Underground utilities: Call before you dig!
Damage to underground utilities from excavation and trenching activities is more common than is generally believed. Many construction projects require some degree of excavation or trenching and it is critical that all efforts are made to prevent damage to these utilities.
Underground utilities can include, but are not limited to the following: communication lines, power lines, natural gas pipes, sewers and water pipes and alarm systems. Each type of underground utility presents its own hazards and protection problem. There is a significant injury exposure to workers from explosion, fire, asphyxiation, electrocution as well as potential large losses in the form of damaged equipment and business interruption.
Get it in writing
There should be a written procedure for conducting utility locates. The procedure should include written documentation that the utility locate has been completed. Simply receiving verbal confirmation is not sufficient. Documentation confirming all necessary precautions have been taken is very important in the event a utility is damaged. Whenever excavation or trenching is performed, or heavy equipment is moved, the necessary precautions must be taken to identify utilities and minimize the potential for damage. An emergency plan should also be established in the event damage occurs.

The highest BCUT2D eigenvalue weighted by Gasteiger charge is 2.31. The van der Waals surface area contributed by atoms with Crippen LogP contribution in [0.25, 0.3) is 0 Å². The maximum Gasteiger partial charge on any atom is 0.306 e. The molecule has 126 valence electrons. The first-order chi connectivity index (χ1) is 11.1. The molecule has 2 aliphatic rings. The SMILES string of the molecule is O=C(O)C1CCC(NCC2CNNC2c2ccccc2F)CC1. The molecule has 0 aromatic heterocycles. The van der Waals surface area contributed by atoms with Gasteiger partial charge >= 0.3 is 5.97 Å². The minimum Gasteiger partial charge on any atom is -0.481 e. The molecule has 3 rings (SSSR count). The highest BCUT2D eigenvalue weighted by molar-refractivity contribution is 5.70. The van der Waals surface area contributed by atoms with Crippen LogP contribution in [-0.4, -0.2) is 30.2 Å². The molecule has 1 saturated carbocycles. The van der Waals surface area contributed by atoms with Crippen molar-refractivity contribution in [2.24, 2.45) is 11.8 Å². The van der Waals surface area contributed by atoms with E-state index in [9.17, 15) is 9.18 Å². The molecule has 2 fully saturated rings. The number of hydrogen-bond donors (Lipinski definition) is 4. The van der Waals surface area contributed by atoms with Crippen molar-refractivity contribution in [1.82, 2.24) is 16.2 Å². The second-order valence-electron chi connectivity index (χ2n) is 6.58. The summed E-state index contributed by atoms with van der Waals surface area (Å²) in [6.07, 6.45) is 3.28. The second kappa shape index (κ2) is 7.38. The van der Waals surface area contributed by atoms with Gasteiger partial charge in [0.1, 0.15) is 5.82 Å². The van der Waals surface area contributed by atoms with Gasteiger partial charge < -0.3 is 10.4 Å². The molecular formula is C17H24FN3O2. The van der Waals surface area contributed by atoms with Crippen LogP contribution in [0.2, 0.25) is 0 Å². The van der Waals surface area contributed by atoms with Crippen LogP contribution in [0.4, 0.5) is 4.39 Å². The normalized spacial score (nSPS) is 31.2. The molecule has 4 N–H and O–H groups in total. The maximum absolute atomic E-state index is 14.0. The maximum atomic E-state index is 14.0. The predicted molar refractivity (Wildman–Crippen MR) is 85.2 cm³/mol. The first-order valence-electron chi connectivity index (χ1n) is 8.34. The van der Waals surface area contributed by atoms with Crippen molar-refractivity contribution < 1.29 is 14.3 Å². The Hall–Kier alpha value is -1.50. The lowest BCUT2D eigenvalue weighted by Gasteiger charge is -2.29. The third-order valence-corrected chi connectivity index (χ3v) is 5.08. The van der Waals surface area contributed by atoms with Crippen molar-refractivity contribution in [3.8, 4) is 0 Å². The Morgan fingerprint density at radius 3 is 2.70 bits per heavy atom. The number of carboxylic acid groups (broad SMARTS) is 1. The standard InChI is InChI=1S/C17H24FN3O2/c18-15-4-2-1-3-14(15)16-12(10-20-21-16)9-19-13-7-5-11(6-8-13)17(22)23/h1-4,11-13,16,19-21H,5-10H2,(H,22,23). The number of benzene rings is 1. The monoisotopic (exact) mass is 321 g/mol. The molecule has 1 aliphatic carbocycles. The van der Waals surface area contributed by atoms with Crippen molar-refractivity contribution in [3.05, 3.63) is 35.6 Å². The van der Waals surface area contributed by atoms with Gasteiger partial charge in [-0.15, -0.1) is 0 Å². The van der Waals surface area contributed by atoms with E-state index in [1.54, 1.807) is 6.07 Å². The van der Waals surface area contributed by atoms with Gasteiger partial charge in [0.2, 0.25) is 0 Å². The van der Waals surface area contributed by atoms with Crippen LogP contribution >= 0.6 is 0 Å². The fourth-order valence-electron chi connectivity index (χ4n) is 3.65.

The American Public Works Association (APWA) provides uniform colour coding for easy identification.
|International Colour Code for Marking Underground Utility Lines|
|Pink:||Temporary Survey Markings|
|Red:||Electric Power Lines, Cables, Conduit and Lighting Cables|
|Yellow:||Gas, Oil, Petroleum, or Gaseous Materials|
|Orange:||Communication, Alarm or Signal Lines, Cables or Conduit|
|Purple:||Reclaimed Water, Irrigation and Slurry Lines|
|Green:||Sewers and Drain Lines|
All excavation, trenching or underground construction activities have the potential to damage utilities. The contractor, working with the owners of the underground installations, must identify the utilities, locate them, and determine the potential hazards and method of controlling them. A good place to start is to create a checklist identifying all of the utility services that must be contacted before any work begins.
® Trademark of Northbridge Financial Corporation (“Northbridge”). Used under licence from Northbridge.
Policies underwritten by Northbridge General Insurance Corporation.